Please forgive me for the long piece. But as someone with a lot of knowledge of pesticides and their use, and organic, new and novel farming techniques, I found this article by Scientific American to be an appalling hit piece against non-conventional agriculture. It’s so laden with misdirection, half truths and outright lies that I feel the need to address it directly. The ‘myths’ that the author presents are already very much on the minds of people concerned about the future of our food system, but the way they are used here is highly deceptive, and twists what could be a thoughtful criticism of the industrialization of organic agriculture into a broad and baseless attack upon non-conventional agriculture as a whole. Allow me a moment, and let me demonstrate how these myths, though grounded in truth, are distorted into slanderous lies by the author. But, before I even get to the myths, a few statements in the opening paragraph deserve some scrutiny.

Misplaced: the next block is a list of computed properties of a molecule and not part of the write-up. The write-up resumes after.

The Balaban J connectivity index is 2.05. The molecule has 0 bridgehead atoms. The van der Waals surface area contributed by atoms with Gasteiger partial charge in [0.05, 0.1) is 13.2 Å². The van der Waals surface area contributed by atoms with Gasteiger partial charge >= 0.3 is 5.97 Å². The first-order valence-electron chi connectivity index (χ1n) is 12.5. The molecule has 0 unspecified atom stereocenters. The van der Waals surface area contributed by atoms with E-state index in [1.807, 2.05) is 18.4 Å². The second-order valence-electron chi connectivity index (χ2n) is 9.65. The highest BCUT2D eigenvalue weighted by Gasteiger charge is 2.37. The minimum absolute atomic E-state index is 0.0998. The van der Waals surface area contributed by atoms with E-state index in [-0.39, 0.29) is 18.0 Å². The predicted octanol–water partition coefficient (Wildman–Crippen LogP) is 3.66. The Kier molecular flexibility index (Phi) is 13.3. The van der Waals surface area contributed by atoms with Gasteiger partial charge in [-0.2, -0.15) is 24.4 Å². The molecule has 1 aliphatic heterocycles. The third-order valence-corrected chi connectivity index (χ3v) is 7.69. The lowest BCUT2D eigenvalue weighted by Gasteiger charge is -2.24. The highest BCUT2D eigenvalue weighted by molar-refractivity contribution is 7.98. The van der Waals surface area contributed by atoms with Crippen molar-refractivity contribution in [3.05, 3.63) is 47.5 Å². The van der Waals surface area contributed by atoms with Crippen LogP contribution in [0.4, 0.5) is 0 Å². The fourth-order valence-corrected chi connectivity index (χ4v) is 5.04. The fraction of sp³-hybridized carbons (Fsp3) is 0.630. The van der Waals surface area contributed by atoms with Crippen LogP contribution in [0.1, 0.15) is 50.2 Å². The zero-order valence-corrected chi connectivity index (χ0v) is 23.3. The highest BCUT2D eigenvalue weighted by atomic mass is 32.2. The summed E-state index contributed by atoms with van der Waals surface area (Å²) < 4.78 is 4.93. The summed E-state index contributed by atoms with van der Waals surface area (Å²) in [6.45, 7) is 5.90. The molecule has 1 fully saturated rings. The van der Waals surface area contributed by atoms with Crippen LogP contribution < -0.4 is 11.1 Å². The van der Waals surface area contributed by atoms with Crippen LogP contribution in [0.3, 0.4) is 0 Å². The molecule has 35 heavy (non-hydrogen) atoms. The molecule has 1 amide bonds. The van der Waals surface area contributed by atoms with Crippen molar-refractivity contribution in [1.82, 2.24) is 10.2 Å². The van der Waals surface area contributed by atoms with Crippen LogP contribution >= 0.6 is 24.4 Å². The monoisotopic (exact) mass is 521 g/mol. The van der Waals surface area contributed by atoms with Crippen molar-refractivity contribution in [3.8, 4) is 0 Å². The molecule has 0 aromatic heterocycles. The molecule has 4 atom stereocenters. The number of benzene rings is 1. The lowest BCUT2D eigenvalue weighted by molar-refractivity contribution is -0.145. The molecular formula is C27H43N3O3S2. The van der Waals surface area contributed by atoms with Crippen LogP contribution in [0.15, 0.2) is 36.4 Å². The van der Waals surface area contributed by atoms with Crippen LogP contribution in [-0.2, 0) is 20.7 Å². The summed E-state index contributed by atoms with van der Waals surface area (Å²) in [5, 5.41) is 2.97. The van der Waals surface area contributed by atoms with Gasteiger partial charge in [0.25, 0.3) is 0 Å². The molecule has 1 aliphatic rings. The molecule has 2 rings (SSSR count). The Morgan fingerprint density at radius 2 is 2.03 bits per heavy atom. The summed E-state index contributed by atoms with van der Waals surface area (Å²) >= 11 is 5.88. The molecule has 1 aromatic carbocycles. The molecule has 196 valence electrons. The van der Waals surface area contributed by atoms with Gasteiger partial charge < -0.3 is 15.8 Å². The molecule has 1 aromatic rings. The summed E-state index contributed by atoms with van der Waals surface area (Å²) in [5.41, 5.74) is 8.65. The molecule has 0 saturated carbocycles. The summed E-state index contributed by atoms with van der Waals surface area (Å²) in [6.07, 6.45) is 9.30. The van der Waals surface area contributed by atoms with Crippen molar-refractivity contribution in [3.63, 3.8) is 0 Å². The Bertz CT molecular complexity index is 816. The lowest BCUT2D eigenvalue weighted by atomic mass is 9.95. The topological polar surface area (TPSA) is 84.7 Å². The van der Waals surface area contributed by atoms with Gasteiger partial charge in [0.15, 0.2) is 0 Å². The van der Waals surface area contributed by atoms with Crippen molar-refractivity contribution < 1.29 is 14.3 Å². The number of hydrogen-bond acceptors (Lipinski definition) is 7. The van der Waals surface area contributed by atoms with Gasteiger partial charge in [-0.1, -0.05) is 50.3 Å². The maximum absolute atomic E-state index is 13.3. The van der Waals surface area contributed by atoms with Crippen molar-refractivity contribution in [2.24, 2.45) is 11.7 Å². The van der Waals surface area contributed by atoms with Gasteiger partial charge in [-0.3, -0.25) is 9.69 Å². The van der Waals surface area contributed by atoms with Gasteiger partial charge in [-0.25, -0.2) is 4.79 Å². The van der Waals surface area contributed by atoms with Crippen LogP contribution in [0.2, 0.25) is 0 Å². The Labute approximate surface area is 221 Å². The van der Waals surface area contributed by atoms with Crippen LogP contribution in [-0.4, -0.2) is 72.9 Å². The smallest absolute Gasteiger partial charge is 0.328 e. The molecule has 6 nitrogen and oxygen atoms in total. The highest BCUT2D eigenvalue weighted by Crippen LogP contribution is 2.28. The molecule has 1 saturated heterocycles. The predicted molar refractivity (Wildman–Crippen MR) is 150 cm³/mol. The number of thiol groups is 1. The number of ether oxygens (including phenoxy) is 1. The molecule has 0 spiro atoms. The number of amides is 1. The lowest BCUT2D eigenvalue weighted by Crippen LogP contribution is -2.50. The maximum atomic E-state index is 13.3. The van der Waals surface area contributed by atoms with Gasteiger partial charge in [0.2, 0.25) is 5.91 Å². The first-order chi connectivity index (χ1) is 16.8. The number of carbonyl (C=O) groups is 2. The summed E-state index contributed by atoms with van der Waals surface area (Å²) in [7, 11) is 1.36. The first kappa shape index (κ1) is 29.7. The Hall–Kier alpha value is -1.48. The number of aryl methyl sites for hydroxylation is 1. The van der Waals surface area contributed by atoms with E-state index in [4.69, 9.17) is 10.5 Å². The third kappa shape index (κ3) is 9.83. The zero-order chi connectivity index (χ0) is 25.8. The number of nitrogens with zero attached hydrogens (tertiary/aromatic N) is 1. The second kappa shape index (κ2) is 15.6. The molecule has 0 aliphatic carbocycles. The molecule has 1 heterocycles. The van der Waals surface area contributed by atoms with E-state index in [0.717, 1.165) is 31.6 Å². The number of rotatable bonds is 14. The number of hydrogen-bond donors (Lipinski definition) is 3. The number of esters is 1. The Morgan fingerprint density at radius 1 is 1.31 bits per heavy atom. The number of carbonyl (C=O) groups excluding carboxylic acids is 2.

“In the past year or two, certified organic sales have jumped to about $52 billion worldwide despite the fact that organic foods cost up to three times as much as those produced by conventional methods. More and more, people are shelling out their hard-earned cash for what they believe are the best foods available.”
This statement sets up the central premise of the article: that if you spend your money on organic food, you are a fool who is being ripped off. But at its core is a lie. Indeed, if you go to a supermarket, and buy organic food from the veggie section, you might pay up to three times more for foods which are labeled organic. You won’t necessarily, but you certainly could. However, if you go to a farmers market, enroll in a CSA, or grow the food yourself with your own sweat equity, you can actually pay less for food grown with organic methods than you would pay for some flawless but tasteless conventional veggie in the grocery. If you grow it yourself, you end up spending a tiny fraction of what you would pay at the store. You can even grow heirloom varieties that taste great, and are great for you, but can’t be easily transported to the store regardless of whether they are grown conventionally or using organic methods. As a corollary example, if I go and buy batteries at a supermarket, or a photo shop, I might pay far more than I would pay if I bought equivalent batteries online, but that doesn’t mean I am a fool for buying batteries at all.
A huge misdirection is hardly a good way to start an article out, but it gets worse from there. Let’s address each of these ‘myths’ one by one.
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